I would treat all wood with anti rot, woodworm etc treatment and you will then need to leave the waggon for a few days before starting to paint.
I'm restoring my own old waggon at the moment, a long job fitting it in between jobs but I will use photos of my own work to update you on my progress.
In the meantime hear is a link to an old film of Fair Hill at Appelby Horse fair
I have had a set of new wheels made, and had new furniture built inside. Now I am taking off all the loose flaking paint. The old canvas has been completely removed and I have a new canvas ready and waiting.I'll add some photos soon.

Wednesday, 1 June 2016

Wild Garlic

The Bothy Shop
Down an old path behind my bothy workshop is a blanket of wild garlic....a fabulous smell and free food.

I've been making soup with it and now the flowers are almost over but there's just time to make some more wild garlic soup....and it's tasty and easy.

You just need a hand full of leaves, an onion, some potatoes and some stock.
fry the onions,add stock and chopped potatoes...boil for twenty minutes.... add washed and chopped garlic leaves , simmer a bit longer then eat or blend to make a smooth fantastically green soup.
Add a lovely swirl of cream and some fresh bread...of course made using the flour from the neighbouring Stanway water mill. To add to the colour sprinkle some finely chopped red pepper.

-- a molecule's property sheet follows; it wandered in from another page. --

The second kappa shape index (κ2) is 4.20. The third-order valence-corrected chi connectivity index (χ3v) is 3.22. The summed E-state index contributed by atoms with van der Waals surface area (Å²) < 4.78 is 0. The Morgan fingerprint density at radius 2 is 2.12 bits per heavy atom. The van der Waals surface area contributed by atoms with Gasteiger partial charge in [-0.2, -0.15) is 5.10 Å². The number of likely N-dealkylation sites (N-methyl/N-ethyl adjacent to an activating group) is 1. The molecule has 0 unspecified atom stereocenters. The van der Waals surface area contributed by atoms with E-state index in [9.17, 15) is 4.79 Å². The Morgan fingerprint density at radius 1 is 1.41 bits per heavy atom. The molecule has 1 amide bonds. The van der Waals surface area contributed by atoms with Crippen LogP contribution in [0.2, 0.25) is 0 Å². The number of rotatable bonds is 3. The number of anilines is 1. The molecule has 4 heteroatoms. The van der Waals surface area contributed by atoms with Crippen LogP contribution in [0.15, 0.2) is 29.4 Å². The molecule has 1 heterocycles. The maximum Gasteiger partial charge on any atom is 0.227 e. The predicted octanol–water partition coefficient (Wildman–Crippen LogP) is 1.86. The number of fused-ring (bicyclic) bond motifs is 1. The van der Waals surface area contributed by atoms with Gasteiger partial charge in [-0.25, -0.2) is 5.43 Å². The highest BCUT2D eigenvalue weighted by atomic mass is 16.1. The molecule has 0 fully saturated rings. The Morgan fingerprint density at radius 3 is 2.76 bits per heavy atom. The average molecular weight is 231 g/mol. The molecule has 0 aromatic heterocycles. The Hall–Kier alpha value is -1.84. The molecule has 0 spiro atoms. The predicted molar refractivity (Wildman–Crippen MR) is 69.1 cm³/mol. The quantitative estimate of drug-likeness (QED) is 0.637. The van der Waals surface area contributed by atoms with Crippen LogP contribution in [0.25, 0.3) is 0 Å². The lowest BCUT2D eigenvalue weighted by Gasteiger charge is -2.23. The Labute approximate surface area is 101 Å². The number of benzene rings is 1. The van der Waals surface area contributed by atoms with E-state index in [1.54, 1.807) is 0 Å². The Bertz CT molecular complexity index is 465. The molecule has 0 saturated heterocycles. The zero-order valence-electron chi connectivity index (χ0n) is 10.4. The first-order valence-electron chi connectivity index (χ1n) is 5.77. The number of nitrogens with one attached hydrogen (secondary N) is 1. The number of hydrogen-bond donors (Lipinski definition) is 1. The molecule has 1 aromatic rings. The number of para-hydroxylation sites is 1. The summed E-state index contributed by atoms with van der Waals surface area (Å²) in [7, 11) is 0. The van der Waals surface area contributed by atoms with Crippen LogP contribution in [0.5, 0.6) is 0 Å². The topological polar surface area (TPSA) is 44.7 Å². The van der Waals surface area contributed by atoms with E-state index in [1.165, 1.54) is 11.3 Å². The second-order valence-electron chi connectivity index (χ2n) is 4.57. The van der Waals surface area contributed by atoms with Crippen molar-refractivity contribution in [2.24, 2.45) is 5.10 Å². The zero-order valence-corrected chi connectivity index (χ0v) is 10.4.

The smaller leaves earlier in the season have a more delicate taste but now that it's later you can always cook with half nettles and half garlic leaves.
If you'd like to read more about wild garlic then please click on Vegparadise.

Friday, 20 May 2016

The 'Bothy Shop'

Katie reading Land Love Magazine in her workshop

After seeing my workshop looking so beautiful in June LandLove Magazine it inspired me to make even more use of it. Last Sunday was National Mill weekend and so we all opened our workshops for the day. I had the fire going and everyone nearly all made the same comment ' I want to live here' it got me thinking. 
The bothy workshop

I paint furniture, walls, objects etc so I have opened a blog shop called the 'The BothyShop' ( and an Etsy shop called The Bothy Shop Every now and again I could have a pop up Bothy Shop , both in my workshop and elsewhere.
This week my workshop will be open as part of the Winchcombe Music and Arts Festival.
I hope you can pop in and see me!....and If you can't make it then please follow me on twitter or facebook...and we can have a chat there.

Sunday, 8 May 2016

New article in Landlove magazine